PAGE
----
• Confront reality: Tackling tough issues head-on facilitates open interaction and speedy resolution of issues by tapping into the creativity and capability of others.

  • Clarify expectations: This helps create a shared vision and buy-in on the front end of a project.

  • Practice accountability: Hold yourself and others accountable to generate trust.

  • Listen first: Take time to genuinely understand other people’s thoughts and feelings before offering advice.

  • Keep commitments: See also “practice accountability.” Show that you’re committed to the project.

  • Extend trust: Trust is a noun, but it’s also a verb. Trusting in others will strengthen the two-way flow of information.

One tenet of basic trust-building was left out of this list on purpose, because it’s a subtle form of communication in itself: Deliver results. This is perhaps the best way to convert cynics and establish trust in a relationship. It’s what got you to your leadership position, and continuing to do so shows what got you to that point in your career.

These questions can help you assess your leadership communication skills:

  • Do you take time for small talks with the people you work closely with?

  • Are you in tune with nonverbal, as well as verbal, signals?

  • Are you comfortable communicating negative messages?

  • Do you adapt or tailor your communication style to different audiences?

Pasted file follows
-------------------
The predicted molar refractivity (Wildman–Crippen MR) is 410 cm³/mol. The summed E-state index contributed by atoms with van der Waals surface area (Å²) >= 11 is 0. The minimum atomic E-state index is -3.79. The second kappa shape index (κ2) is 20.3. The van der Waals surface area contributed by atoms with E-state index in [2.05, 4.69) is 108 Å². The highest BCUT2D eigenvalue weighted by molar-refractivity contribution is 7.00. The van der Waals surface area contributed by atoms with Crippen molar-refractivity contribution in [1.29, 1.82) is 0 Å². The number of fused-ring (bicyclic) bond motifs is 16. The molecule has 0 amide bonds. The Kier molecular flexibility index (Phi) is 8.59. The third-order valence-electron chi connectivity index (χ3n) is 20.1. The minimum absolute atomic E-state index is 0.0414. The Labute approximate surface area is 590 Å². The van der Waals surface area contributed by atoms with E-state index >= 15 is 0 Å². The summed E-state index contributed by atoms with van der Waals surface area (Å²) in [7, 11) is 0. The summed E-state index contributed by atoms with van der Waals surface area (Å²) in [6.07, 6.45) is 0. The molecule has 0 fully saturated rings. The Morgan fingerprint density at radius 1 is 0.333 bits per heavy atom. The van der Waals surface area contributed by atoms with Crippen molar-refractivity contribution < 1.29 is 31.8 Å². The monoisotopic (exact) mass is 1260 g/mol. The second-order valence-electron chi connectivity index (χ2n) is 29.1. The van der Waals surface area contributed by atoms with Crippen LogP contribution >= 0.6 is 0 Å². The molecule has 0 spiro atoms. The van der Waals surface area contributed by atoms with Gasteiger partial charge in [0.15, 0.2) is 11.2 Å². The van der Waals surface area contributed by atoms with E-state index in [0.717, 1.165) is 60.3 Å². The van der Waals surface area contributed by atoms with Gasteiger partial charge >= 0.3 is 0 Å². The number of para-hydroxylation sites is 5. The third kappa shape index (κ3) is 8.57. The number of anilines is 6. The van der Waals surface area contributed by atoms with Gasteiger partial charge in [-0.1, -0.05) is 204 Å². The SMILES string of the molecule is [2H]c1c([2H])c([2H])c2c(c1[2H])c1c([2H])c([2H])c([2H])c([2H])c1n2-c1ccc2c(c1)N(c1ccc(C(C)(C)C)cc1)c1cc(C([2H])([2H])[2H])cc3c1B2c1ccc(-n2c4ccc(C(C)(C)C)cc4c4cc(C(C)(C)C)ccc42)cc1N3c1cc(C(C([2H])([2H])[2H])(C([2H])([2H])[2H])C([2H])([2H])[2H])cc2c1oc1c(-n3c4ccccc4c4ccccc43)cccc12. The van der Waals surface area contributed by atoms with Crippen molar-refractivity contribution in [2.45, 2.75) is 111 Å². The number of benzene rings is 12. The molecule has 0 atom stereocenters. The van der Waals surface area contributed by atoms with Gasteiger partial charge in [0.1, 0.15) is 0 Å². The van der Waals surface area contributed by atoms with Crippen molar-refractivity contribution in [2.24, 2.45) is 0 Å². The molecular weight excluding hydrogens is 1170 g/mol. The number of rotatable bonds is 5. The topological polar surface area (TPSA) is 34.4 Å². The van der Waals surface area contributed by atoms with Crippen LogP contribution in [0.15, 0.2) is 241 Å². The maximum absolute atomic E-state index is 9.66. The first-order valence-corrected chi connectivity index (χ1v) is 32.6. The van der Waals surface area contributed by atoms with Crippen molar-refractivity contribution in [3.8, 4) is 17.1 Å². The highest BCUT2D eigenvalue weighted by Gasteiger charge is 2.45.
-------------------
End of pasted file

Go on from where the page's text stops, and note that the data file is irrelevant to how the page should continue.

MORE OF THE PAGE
• Can you disagree objectively without getting emotional?

  • Do you take time to prepare for complex communication scenarios?

  • Are you willing to accept and learn from feedback about your communication style?

The most effective communicators tailor their message and style to the specific audience they’re communicating with. Some of that has to do with whether you’re speaking up, down or laterally on the org chart, but it’s also helpful to remember the iceberg metaphor in dealing with people. Visible (conscious) behavior is just part of the information that you’re communicating — and only a small part of the way people take it in. Objective qualities such as accuracy, punctuality and tone of voice are important, but subjective, unseen qualities such as personal beliefs, motivation, emotions and self-esteem can have an even greater effect.
“When communicating with your team or your staff, I can’t emphasis enough the importance of empathy,” Bates said. “When you can put yourself in the other person’s shoes, it creates trust and helps leaders better understand the situation, feelings and motives. Studies have also linked empathy among teams to real ROI, including increased sales, productivity and overall performance.”
When in doubt, practice empathy in tough communications. Use “I” statements instead of “You” statements, which can seem accusatory and put listeners on the defensive.
It’s all about sending the right message in what’s said, unsaid and implied. Improving your communications skills can go a long way toward changing or reinforcing a positive perception of your leadership abilities.

No votes have been submitted yet.